Vol 12, Issue 11
The immediate, visceral reactions I felt upon hearing of the recent deadly Vegas mass shooting included shock, anger and sadness. And yet, in spite of the horror; a singular, positive spark – as an Australian, I felt grateful.
Grateful, because we live in a country where within 12 days of our deadliest mass shooting in 1996 our government passed heavy restrictions on semi-automatic and automatic weapons. Grateful, because when you and I heard the news about Vegas, we didn’t feel the fear that we, too, are especially likely to be a statistic in a mass shooting like that. Grateful, that in our country, a misunderstood Second Amendment isn’t trotted out to re-ignite the same lazy debate over and over again, causing no change, until the next shooting. Jim Jefferies has expressed it better than I ever could – if they didn’t tighten things up after Sandy Hook; will they ever?
We live in an era where any major newsworthy event results in not just reporting but a flurry of click-bait think-pieces demanding that you pick a side (tribe). Look at Hugh Hefner’s death; you need to make a decision on whether you think he was a “oppressor” or a “liberator”. On the Vegas shooting, you have to have a view on whether we should call the perpetrator a “terrorist”, or a “lone wolf”, or whether mental illness is relevant to the debate. The gun control debate, too, is framed appositionally as an issue of freedom vs. safety.
To the extent that De Minimis plays any role in such a reactive culture, we can do better than demanding you pick what side (read: tribe) we align ourselves with on an issue. It’s both more interesting, and more helpful, to consider whether the binaries before us are really correct. Freedom vs. safety? It’s the same old dichotomy that goes far beyond gun control. Freedom, somehow, has become accepted as the bread-and-butter of the political right (read: tribe) while the left has effectively thrown up their hands and let them have it.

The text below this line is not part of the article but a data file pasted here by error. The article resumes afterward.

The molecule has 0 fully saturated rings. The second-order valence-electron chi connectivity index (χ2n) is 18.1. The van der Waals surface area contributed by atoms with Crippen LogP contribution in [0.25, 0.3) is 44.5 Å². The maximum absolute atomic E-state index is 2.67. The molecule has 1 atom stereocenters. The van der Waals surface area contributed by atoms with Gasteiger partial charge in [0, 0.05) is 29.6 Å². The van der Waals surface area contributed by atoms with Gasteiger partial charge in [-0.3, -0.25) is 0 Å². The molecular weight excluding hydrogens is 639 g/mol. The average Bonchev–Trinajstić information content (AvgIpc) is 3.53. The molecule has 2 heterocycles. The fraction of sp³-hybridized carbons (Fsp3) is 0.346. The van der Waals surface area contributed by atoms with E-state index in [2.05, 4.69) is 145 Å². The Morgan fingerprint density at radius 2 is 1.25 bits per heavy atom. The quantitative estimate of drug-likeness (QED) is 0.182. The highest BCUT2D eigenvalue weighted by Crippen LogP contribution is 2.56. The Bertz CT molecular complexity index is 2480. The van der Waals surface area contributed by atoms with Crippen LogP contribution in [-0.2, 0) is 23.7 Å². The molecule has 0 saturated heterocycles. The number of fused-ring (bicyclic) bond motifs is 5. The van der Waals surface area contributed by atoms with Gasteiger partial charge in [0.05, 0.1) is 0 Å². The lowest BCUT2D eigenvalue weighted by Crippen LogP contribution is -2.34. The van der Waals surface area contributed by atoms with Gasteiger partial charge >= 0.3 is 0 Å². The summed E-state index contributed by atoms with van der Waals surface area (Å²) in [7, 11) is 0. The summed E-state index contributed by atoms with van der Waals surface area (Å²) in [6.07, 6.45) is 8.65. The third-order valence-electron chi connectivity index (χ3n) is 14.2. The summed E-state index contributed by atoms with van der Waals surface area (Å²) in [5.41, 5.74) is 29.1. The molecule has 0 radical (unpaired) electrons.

Everyone appears to have accepted that’s where the debate lies: gun control – do we “give up” freedom to own guns to be safer? Healthcare, social security – do we have freedom to keep our own profits, or “impinge” it with more taxation to better fund these services and provide for the sick and the vulnerable? Do we have the freedom to say whatever we want or do we “reduce” our capacity to speak our mind with laws like s18C?
What rings ultimately hollow about all of these dichotomies, is that as much as one man’s trash is another man’s treasure, one of our freedoms might just be another’s terror. We are freer to participate in public life when we can attend a concert with no fear that we might be gunned down in a mass shooting, because of the laws we have in place. Someone who has a debilitating condition treated by the public healthcare system, or someone in poverty who has increased opportunity in life due to the support of a social safety net, has far more freedom in their existence than the scenario where they are left to suffer without that assistance. And if 18C does indeed reduce racial vilification, then ethnic minorities are freer to go about their lives without being abused for something that they have no control over (where they come from).
I don’t want the kind of freedom that leaves 59 dead, 489 injured, and friends, family and the nation of the victims grieving with trauma that might never be repaired. I want the freedom for us all to lead happy, fulfilling and less threatened lives. And increasingly, the pursuit of that seems to require leaving ‘freedom’ by the way-side in political debate, lest it lose any shred of meaning it might have left, and continue to do more harm than good.
Timothy Sarder is a third-year JD student and the Managing Editor of De Minimis
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